(testifying that he was a close friend of Mr. Hubbell and helped him 
obtain a grant).
---------------------------------------------------------------------------
    During his appearance on ``Meet the Press'' on May 3, 1998, 
Chairman Burton also alleged that a taped discussion between 
Mr. Hubbell and his attorney about ``a move that moots 
everything'' indicated that the President was considering a 
presidential pardon for Mr. Hubbell. According to Chairman 
Burton, the taped conversation ``means that they thought the 
president might pardon Webb Hubbell right after the election 
and get him off the hook.'' This assertion also proved to be 
completely erroneous. On May 3, 1998, Mr. Hubbell's attorney, 
John Nields, appeared on ABC's ``This Week'' and explained that 
the conversation related to obtaining a grant of immunity from 
the Independent Counsel's office, which ultimately did 
happen.380
---------------------------------------------------------------------------
    \380\ ABC's This Week (May 3, 1998).
---------------------------------------------------------------------------
    Rather than acknowledging that his allegations could not be 
substantiated, Chairman Burton actually claimed that the public 
criticism caused by the release of the doctored transcripts 
validated his allegations of wrongdoing. As he put it, ``When 
you hear the other side squealing like a bunch of pigs, then 
you understand you're getting somewhere near the truth.'' 
381
---------------------------------------------------------------------------
    \381\ CNN's Inside Politics (May 4, 1998).
---------------------------------------------------------------------------

 F. The Immunized Witnesses Did Not Have ``Direct Knowledge About How 
      the Chinese Government Made Illegal Campaign Contributions''

    On April 23, 1998, Chairman Burton scheduled a Committee 
meeting to seek immunity for four witnesses: Nancy Lee, Irene 
Wu, Kent La, and Larry Wong. These witnesses were individuals 
with varying degrees of relationship to individuals being 
investigated by the Committee. Ms. Lee and Ms. Wu were former 
employees of Johnny Chung. Mr. La was a business associate of 
Ted Sioeng, and Mr. Wong was a former employee of Nora Lum.
    Committee Democrats objected. One week before the scheduled 
meeting, Chairman Burton had called the president a ``scumbag'' 
and said that he was ``after'' the President.382 
These remarks caused the Democratic members of the Committee to 
oppose immunity. As Rep. Eleanor Holmes Norton explained:
---------------------------------------------------------------------------
    \382\ Burton's Pursuit of President, Indianapolis Star (Apr. 16, 
1998).

          I regret and protest that I have been forced to vote 
        against immunity in order to protest rank unfairness in 
        this committee. I have been driven, as has every Member 
        on my side been driven, to vote against what they 
        wanted to vote for.383
---------------------------------------------------------------------------
    \383\ House Committee on Government Reform and Oversight, Business 
Meeting (Apr. 23, 1998).

    Moreover, several Committee members expressed concern that 
the Committee had not obtained proffers from the witnesses 
explaining what their testimony might be if granted immunity. 
Rep. Paul Kanjorski observed, ``The Chair should have provided 
written proffers so that we could accurately ascertain whether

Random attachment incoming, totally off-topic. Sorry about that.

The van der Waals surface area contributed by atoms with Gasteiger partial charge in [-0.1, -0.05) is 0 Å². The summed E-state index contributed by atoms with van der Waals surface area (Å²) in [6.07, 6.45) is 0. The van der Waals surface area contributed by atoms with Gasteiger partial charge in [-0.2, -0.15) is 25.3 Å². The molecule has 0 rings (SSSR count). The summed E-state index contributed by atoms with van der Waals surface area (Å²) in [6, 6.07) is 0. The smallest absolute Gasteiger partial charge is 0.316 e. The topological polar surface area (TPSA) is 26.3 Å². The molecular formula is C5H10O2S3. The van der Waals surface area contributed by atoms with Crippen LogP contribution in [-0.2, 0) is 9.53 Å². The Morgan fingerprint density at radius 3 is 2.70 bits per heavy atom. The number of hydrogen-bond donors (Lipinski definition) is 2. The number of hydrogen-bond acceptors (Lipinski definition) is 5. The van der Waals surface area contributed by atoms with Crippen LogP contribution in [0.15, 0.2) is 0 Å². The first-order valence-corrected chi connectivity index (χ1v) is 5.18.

the information to be derived by these witnesses is reasonable 
in terms of offering immunity.'' 384
---------------------------------------------------------------------------
    \384\ Id.
---------------------------------------------------------------------------
    Finally, Committee Democrats noted that Chairman Burton had 
not yet responded to their letter of October 22, 1997, asking 
for changes in the Committee's approach to 
immunity.385 That letter was written shortly after 
the Committee's October 9, 1997, hearing where the Committee 
had given a witness (David Wang) immunity for tax and 
immigration fraud in return for demonstrably false testimony. 
In the letter, Committee Democrats asked that the Chairman's 
unilateral powers be returned to the Committee before any 
additional witnesses were granted immunity.
---------------------------------------------------------------------------
    \385\ Letter from Rep. Waxman to Chairman Burton (Oct. 22, 1997).
---------------------------------------------------------------------------
    Chairman Burton and many other Republican members and 
leaders responded to the minority's reluctance to support 
immunity by accusing the Democratic Committee members of 
obstructing the Committee's investigation. According to 
Republicans, Democrats voted against immunity to prevent the 
four witnesses from providing essential information about 
Chinese influence in the 1996 Presidential campaign. In a floor 
statement, Speaker Gingrich alleged that:

          [A]t a time when the American people could have 
        learned the truth from eyewitnesses who participated in 
        laundering foreign illegal money, a threat to the 
        entire fabric of our political system, for some reason 
        the Democrats voted 19-0 against allowing immunity. 
        That means they voted 19-0 to cover up this testimony, 
        to block it from getting to the American people, and to 
        prevent the Congress from being informed.386
---------------------------------------------------------------------------
    \386\ Congressional Record, H2336 (Apr. 28, 1998).

    To support their claims of Democratic obstruction, 
Republican members of Congress repeatedly emphasized the 
importance of the four witnesses. For example, Rep. John 
Boehner, Republican Conference Chair, stated that the witnesses 
``have direct knowledge about how the Chinese government made 
illegal campaign contributions in an apparent attempt to